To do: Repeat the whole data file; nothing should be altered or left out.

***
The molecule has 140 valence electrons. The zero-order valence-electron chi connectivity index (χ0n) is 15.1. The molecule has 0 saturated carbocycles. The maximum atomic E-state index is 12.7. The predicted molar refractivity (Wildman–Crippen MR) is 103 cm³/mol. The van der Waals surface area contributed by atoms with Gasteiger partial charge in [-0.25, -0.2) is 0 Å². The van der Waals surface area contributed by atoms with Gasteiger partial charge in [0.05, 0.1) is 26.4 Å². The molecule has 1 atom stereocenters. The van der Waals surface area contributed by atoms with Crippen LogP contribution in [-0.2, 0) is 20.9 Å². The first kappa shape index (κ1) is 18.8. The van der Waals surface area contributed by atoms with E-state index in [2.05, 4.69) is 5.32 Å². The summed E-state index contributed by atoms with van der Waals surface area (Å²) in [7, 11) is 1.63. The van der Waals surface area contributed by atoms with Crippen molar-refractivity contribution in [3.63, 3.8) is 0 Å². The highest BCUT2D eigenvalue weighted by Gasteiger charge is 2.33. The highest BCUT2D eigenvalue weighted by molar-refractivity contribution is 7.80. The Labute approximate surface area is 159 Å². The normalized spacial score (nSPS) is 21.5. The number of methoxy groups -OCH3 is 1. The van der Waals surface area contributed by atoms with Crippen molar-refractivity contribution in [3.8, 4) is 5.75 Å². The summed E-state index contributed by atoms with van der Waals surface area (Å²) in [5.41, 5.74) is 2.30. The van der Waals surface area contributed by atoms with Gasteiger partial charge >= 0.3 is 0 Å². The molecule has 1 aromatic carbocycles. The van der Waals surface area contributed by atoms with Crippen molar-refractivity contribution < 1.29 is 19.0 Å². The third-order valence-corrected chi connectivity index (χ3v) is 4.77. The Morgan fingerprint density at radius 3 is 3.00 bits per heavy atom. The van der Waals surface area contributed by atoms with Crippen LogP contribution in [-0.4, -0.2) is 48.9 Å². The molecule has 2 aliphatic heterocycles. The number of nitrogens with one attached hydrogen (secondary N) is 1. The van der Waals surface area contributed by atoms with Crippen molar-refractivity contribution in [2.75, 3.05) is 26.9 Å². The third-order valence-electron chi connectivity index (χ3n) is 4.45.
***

The molecule has 140 valence electrons. The zero-order valence-electron chi connectivity index (χ0n) is 15.1. The molecule has 0 saturated carbocycles. The maximum atomic E-state index is 12.7. The predicted molar refractivity (Wildman–Crippen MR) is 103 cm³/mol. The van der Waals surface area contributed by atoms with Gasteiger partial charge in [-0.25, -0.2) is 0 Å². The van der Waals surface area contributed by atoms with Gasteiger partial charge in [0.05, 0.1) is 26.4 Å². The molecule has 1 atom stereocenters. The van der Waals surface area contributed by atoms with Crippen LogP contribution in [-0.2, 0) is 20.9 Å². The first kappa shape index (κ1) is 18.8. The van der Waals surface area contributed by atoms with E-state index in [2.05, 4.69) is 5.32 Å². The summed E-state index contributed by atoms with van der Waals surface area (Å²) in [7, 11) is 1.63. The van der Waals surface area contributed by atoms with Crippen molar-refractivity contribution in [3.63, 3.8) is 0 Å². The highest BCUT2D eigenvalue weighted by Gasteiger charge is 2.33. The highest BCUT2D eigenvalue weighted by molar-refractivity contribution is 7.80. The Labute approximate surface area is 159 Å². The normalized spacial score (nSPS) is 21.5. The number of methoxy groups -OCH3 is 1. The van der Waals surface area contributed by atoms with Crippen molar-refractivity contribution in [3.8, 4) is 5.75 Å². The summed E-state index contributed by atoms with van der Waals surface area (Å²) in [5.41, 5.74) is 2.30. The van der Waals surface area contributed by atoms with Gasteiger partial charge >= 0.3 is 0 Å². The molecule has 1 aromatic carbocycles. The van der Waals surface area contributed by atoms with Crippen molar-refractivity contribution < 1.29 is 19.0 Å². The third-order valence-corrected chi connectivity index (χ3v) is 4.77. The Morgan fingerprint density at radius 3 is 3.00 bits per heavy atom. The van der Waals surface area contributed by atoms with Crippen LogP contribution in [-0.4, -0.2) is 48.9 Å². The molecule has 2 aliphatic heterocycles. The number of nitrogens with one attached hydrogen (secondary N) is 1. The van der Waals surface area contributed by atoms with Crippen molar-refractivity contribution in [2.75, 3.05) is 26.9 Å². The third-order valence-electron chi connectivity index (χ3n) is 4.45.